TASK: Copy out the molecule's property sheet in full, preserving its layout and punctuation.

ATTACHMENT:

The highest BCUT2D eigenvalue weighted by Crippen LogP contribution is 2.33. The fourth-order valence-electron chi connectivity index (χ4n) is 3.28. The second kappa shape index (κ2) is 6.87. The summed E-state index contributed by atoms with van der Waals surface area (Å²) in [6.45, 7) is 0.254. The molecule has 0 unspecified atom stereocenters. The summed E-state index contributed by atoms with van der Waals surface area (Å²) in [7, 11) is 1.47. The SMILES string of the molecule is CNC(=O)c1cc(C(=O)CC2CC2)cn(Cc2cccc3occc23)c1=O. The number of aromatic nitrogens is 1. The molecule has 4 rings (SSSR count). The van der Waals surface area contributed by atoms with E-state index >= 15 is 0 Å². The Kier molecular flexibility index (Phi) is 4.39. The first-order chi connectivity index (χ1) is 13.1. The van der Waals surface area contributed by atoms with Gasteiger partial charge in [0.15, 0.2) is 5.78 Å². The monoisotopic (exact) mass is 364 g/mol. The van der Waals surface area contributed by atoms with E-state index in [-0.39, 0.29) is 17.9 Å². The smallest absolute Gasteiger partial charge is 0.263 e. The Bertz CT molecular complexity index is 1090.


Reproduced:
The highest BCUT2D eigenvalue weighted by Crippen LogP contribution is 2.33. The fourth-order valence-electron chi connectivity index (χ4n) is 3.28. The second kappa shape index (κ2) is 6.87. The summed E-state index contributed by atoms with van der Waals surface area (Å²) in [6.45, 7) is 0.254. The molecule has 0 unspecified atom stereocenters. The summed E-state index contributed by atoms with van der Waals surface area (Å²) in [7, 11) is 1.47. The SMILES string of the molecule is CNC(=O)c1cc(C(=O)CC2CC2)cn(Cc2cccc3occc23)c1=O. The number of aromatic nitrogens is 1. The molecule has 4 rings (SSSR count). The van der Waals surface area contributed by atoms with E-state index >= 15 is 0 Å². The Kier molecular flexibility index (Phi) is 4.39. The first-order chi connectivity index (χ1) is 13.1. The van der Waals surface area contributed by atoms with Gasteiger partial charge in [0.15, 0.2) is 5.78 Å². The monoisotopic (exact) mass is 364 g/mol. The van der Waals surface area contributed by atoms with E-state index in [-0.39, 0.29) is 17.9 Å². The smallest absolute Gasteiger partial charge is 0.263 e. The Bertz CT molecular complexity index is 1090.